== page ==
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  • ENVIRONMENT

    Electricity market for dummies (i.e. politicians)

    • Greg Foyster
    • 20 July 2017
    11 Comments

    After months of very silly debate about clean energy, one thing is abundantly clear: the electricity market is evolving much faster than most politicians and commentators can understand it. The story underneath all the distraction is that wind and solar have already changed the game. As that big Finkel report no one read made clear, 'there is no going back from the massive industrial, technological and economic changes facing our electricity system'.

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  • AUSTRALIA

    Why 'white' isn't a racist slur

    • Sonia Nair
    • 13 July 2017
    10 Comments

    I hung out with a group of Indian-Australians while I was a university student who called themselves 'curries', but the unspoken camaraderie that ensued from this self-identification stood in stark contrast to that time I was called a 'f***ing curry' by a passing car full of white people. You often hear from white people that they can't be called 'white' because that too is racist language. This reflects a flawed assumption that societal structures advantage and disadvantage people in the exact same way.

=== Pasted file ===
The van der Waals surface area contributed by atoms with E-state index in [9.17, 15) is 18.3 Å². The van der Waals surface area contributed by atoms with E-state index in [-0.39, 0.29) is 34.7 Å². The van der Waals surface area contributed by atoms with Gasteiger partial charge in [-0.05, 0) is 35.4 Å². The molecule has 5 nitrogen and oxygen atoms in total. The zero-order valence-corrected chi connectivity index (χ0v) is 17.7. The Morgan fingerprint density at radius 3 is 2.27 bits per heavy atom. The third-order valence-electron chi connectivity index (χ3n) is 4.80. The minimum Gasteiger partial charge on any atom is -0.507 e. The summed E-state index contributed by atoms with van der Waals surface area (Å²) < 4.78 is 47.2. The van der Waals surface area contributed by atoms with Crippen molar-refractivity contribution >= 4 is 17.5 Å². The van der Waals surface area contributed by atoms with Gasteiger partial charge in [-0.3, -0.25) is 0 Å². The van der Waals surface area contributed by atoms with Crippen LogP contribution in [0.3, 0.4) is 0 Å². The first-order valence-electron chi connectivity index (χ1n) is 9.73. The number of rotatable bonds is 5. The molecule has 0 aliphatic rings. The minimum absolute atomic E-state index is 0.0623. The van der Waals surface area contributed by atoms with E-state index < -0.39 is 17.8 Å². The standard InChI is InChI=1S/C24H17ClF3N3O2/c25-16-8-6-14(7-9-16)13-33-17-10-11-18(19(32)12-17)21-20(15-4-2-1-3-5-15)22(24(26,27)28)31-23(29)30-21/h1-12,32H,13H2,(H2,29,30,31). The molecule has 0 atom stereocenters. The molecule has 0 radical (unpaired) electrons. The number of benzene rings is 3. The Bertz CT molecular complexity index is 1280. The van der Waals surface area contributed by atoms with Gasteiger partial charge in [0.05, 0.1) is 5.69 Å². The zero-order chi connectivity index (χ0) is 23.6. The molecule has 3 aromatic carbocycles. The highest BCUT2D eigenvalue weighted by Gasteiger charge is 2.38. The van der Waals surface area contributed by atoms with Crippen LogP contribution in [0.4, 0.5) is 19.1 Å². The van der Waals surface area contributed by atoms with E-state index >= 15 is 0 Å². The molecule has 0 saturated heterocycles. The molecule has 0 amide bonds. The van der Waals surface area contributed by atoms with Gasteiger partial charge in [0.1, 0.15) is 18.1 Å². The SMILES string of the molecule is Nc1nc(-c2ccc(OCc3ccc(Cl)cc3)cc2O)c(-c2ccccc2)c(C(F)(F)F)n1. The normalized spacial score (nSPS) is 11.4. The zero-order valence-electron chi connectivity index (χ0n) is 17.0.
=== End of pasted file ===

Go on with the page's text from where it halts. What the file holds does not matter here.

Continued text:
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  • ENVIRONMENT

    Finkel and the climate theatre of the absurd

    • Greg Foyster
    • 22 June 2017
    6 Comments

    If politics is theatre, climate politics is a family drama. For the last decade we've watched two rival households having the same endless argument. Political journos call it the 'climate wars' and mostly focus on the lead actors standing in the spotlight - in the Western narrative tradition, characters drive events. Almost no one has noticed the scenery change. Stagehands dismantled the backdrop years ago, but politicians have carried on as if the same circumstances existed when they started this charade.